United Nations: Somalia's new prime
minister has said that 8,000 government troops will start waging attacks on Islamist insurgents and al-Qaida terrorists "very, very soon."
Mohamed Abdullahi Mohamed, a Somali-American educator,
also said in an interview with The Associated Press yesterday
that increased US and international support for his government
is essential to end Somalia's lawlessness and prevent
terrorists from continuing to use the country as a safe haven.
He also warned that nearly 2.5 million Somalis in both
Islamist and government-controlled areas are on the verge of
starvation and said some have already died.
He urged immediate global help to prevent even more
deaths than in the 1992 famine when 500,000 people died,
saying the United Nations and other donors weren't doing
The United Nations said in early December that despite
fragile improvement in 2010 because of two good rainy seasons,
Somalia still had 2 million people in crisis, including nearly
1.5 million displaced people.
It said floods, drought and armed conflict disrupt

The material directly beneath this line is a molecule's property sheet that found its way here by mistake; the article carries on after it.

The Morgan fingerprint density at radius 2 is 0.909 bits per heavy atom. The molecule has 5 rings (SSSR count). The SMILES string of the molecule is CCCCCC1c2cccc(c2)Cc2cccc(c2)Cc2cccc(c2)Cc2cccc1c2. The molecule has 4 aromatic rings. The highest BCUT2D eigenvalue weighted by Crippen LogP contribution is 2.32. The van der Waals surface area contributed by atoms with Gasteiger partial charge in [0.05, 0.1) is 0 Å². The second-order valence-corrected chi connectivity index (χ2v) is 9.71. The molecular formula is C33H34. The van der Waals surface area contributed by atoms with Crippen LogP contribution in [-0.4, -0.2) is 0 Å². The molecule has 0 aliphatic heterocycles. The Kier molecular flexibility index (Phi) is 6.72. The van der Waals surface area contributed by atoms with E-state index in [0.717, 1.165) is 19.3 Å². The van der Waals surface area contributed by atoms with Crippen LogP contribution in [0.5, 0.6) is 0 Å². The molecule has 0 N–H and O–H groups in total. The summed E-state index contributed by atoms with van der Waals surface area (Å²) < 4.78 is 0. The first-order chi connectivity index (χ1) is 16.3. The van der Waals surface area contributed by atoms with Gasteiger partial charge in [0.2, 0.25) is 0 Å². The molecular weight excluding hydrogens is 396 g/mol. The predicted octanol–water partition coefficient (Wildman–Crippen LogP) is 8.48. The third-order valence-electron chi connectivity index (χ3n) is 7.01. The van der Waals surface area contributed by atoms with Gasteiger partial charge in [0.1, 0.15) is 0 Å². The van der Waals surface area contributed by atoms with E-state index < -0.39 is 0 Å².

access to health care, food, clean water and education but
nearly 2 million people in Somalia received food assistance
Somalia has not had an effective government since 1991
when warlords overthrew longtime dictator Mohamed Siad Barre
and then turned on each other, plunging the country into chaos
The weak UN- and US-backed transitional government,
established in 2004, and a poorly resourced African Union
peacekeeping force control only a small slice of Mogadishu and
haven't been able to push past the firing lines of Islamist
insurgents who are set up only a few blocks from the
Since his 18-member Cabinet of Somali technocrats who
had been living abroad was approved in late November, Mohamed
said he spoken on the radio to let people know his government
is honest and professional and will be transparent and
accountable unlike its predecessors. He also pledged to fight
corruption and promote national reconciliation.
"It looks like now we are winning the propaganda war,"
the prime minister said. "People are believing ... that we're
really serious and came back home to affect change."
First Published: Thursday, January 13, 2011, 14:27